Always listen deeply to children, to their precious stories.
The most important voices, the crucial voices, the voices of children themselves, are most often left out when we speak of matters of education and best practice. I have learned that the more I can ask children questions I don't already know the answers to, I learn so much about life, about literature, about the world. The minds of children are full of magic and reality and the worlds between the two. Their lives are full of complex navigation between where they want to spend most of their time, in that land of childhood we adults have mostly forgotten, and the world they live in every day. They may still believe in fairies and angels and magic swords in stones. Yet, at the same time, they are seeing the world with new eyes, fresh on the scene. Their perspective should be essential to how we think about education.
I once asked a class of students to write what the secret message of their stories was, on a turned down corner of a page. And do you know what? Out of twenty children, seventeen wrote this word: "Love." We need to listen to the messages the children are trying to tell us or we will never educate them well. It is that urgent.
Cherish and tell your own story to empower those around you.
Teaching in any subject, in any field, is about leadership. And leaders learn how and practice how to tell their own stories. We need the stories of people who lead and who teach and who cultivate ideas. We need to know how not to leave ourselves out, and how not to leave others out. "I was the shy child," a teacher said to me recently. "I was the child who never spoke up. Until I was thirteen, when a great teacher encouraged me and saw I had potential." This is a story worth telling. It inspires others, and it shapes how that teacher thinks about herself. Her story matters so much. The shy child in that room sees himself in her. By sharing her story, the teacher shapes her own retelling to signal empowerment and understanding, empathy and an understanding that the past informs the present, and the future, but it does not dictate it. And while a good teacher cannot dictate the future, she can have a remarkably dramatic impact on all areas of her students' future lives, including earnings, health and overall happiness.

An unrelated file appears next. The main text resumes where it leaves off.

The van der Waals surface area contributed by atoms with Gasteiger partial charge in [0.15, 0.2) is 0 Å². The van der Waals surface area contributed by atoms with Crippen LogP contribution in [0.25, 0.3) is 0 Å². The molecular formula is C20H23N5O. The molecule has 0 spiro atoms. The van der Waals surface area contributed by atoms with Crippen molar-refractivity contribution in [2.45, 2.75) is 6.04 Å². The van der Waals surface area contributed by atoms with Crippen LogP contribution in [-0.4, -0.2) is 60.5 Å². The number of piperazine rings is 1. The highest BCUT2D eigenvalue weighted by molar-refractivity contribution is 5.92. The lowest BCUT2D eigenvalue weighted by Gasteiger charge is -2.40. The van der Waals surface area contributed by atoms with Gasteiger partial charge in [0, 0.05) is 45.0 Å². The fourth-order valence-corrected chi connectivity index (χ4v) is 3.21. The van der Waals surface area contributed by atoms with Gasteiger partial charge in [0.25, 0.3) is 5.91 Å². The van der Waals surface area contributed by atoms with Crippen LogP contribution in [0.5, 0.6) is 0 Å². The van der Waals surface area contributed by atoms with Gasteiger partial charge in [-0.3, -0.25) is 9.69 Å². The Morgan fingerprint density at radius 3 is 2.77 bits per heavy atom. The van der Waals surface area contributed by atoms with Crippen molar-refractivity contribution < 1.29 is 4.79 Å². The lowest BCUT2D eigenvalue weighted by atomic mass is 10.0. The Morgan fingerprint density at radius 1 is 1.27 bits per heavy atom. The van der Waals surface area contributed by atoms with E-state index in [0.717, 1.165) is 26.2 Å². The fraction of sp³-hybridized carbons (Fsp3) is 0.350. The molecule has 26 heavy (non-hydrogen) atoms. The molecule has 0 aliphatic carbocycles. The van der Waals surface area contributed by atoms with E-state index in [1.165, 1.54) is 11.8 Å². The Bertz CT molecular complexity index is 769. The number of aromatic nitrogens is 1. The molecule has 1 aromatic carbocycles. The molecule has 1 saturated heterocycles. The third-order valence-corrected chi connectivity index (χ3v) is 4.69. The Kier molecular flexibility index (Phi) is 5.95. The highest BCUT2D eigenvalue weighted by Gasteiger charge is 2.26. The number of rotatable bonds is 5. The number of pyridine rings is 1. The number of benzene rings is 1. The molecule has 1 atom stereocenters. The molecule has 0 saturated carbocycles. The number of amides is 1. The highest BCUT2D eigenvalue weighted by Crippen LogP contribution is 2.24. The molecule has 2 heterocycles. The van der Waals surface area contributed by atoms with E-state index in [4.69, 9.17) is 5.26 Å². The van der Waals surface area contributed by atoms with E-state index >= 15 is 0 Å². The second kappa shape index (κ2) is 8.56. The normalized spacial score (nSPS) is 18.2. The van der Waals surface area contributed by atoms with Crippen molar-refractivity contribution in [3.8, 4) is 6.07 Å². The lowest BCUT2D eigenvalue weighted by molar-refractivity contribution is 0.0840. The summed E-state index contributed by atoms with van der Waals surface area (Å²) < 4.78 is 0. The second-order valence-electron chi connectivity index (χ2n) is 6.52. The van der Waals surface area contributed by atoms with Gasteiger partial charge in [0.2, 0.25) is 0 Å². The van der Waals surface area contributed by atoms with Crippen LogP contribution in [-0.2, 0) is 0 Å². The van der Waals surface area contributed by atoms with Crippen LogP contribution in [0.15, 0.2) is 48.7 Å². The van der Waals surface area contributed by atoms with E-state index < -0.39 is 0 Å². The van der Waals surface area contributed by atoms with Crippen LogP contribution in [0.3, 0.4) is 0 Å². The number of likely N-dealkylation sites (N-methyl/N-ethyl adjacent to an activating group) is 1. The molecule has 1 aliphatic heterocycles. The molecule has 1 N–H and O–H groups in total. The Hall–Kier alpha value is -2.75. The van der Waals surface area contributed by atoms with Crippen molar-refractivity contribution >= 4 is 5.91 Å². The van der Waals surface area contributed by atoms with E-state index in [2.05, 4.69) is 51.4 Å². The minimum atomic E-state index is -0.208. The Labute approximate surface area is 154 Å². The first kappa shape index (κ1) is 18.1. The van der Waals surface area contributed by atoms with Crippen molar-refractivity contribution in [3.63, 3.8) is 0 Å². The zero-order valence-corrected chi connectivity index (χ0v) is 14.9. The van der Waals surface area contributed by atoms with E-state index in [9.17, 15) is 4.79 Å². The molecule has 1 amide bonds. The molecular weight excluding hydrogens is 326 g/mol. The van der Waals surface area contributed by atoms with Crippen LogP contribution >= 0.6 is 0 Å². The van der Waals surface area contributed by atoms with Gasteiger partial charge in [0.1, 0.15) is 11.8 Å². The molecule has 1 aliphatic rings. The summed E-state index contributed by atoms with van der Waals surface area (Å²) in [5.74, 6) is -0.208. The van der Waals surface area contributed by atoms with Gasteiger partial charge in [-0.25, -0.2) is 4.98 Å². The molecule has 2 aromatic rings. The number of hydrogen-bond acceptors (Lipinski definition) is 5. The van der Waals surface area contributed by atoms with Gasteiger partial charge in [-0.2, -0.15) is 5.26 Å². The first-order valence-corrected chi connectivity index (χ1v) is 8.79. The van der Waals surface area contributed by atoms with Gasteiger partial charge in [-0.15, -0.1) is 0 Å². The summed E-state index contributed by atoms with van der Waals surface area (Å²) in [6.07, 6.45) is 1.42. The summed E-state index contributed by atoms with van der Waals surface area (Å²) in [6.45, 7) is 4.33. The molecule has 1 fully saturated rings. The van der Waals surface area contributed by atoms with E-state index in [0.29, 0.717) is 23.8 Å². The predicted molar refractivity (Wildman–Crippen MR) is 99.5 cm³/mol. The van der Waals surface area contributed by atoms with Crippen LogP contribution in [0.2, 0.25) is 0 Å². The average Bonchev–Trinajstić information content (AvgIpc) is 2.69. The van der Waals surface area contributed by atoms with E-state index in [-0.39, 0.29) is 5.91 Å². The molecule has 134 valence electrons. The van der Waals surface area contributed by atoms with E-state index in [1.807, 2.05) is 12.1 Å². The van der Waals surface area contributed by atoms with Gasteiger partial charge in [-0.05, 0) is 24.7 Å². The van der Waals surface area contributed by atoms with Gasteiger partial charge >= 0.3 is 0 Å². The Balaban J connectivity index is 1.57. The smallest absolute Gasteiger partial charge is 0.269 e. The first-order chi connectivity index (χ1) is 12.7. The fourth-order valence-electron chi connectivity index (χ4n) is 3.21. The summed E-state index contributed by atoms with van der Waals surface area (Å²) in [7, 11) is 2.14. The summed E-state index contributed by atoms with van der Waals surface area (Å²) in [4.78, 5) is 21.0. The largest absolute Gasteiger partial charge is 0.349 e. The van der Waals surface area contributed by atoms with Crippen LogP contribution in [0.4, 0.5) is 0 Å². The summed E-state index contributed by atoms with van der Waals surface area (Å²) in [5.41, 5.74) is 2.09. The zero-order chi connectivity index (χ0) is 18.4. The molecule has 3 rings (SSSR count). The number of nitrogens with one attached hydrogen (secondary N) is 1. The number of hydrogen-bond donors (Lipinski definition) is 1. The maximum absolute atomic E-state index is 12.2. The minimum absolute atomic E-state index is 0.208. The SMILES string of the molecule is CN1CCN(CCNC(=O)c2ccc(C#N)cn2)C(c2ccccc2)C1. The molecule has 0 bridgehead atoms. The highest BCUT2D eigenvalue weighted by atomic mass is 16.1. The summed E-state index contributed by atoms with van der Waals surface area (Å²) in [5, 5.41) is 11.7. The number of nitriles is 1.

The writer E.M. Forster said "Only connect" and this is the essence to all great teaching and learning.